Gender Matters Blog

30 Nov

Diverse teams perform better, but…

Research has clearly shown that teams comprising members with diverse backgrounds, experiences, skills, gender, etc. perform better than homogenous teams or those with low diversity.  If you doubt this, imagine a team made up of clones of yourself.  How well would that team cope with complex business or personal issues, compared with a more diverse team?

The problem is that in-group bias causes us to naturally prefer to work with and mix with people similar to ourselves.  We are more comfortable with, and relate better to, people of similar background, skills, gender, personality type, etc. and those with whom we share common experiences in our past lives.  For example, we usually relate well to, and will favour, those with whom we have played team sports, or those who have been in class with us at school or university, or those we have worked with in a project team.  In-group bias is hardwired into our unconscious mind, so it is hard to consciously overcome it.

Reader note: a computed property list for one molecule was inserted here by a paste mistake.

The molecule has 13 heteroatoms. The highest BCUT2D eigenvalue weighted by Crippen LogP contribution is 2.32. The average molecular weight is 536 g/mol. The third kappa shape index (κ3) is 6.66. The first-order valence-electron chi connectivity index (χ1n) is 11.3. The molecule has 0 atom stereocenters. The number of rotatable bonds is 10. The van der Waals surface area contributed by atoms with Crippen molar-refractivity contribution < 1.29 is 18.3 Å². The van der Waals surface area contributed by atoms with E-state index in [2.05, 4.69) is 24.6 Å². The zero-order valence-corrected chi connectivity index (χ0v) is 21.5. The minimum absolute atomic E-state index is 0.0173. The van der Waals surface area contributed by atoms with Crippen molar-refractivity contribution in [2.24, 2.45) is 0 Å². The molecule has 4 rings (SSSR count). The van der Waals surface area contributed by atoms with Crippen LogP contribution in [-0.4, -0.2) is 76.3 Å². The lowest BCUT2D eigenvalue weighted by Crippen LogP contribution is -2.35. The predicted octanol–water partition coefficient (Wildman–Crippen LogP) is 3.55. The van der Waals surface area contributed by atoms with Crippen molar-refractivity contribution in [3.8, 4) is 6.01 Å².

So although we know that working in a diverse team will generally produce better results and a more effective team overall, it will not be as comfortable for us as individuals as working in a more homogenous team with people like ourselves.  And research has shown that many people prefer to be more comfortable and have more fun at work rather than be more efficient, if they have to choose.  So how can organisations overcome the inclination of many of their staff members to choose not to join more diverse teams so they can be more comfortable and enjoy their work more?

Anonymous commented on 26-Dec-2015 03:36 PM
Management can set up diverse project teams and ensure the team has what it needs to be successful. The team should then be well rewarded (promotion of team members) for any successes it achieves. These successful, diverse teams can be highlighted as good examples of what management want to see. This will lead more people to want to join such a team - for the rewards and recognition.
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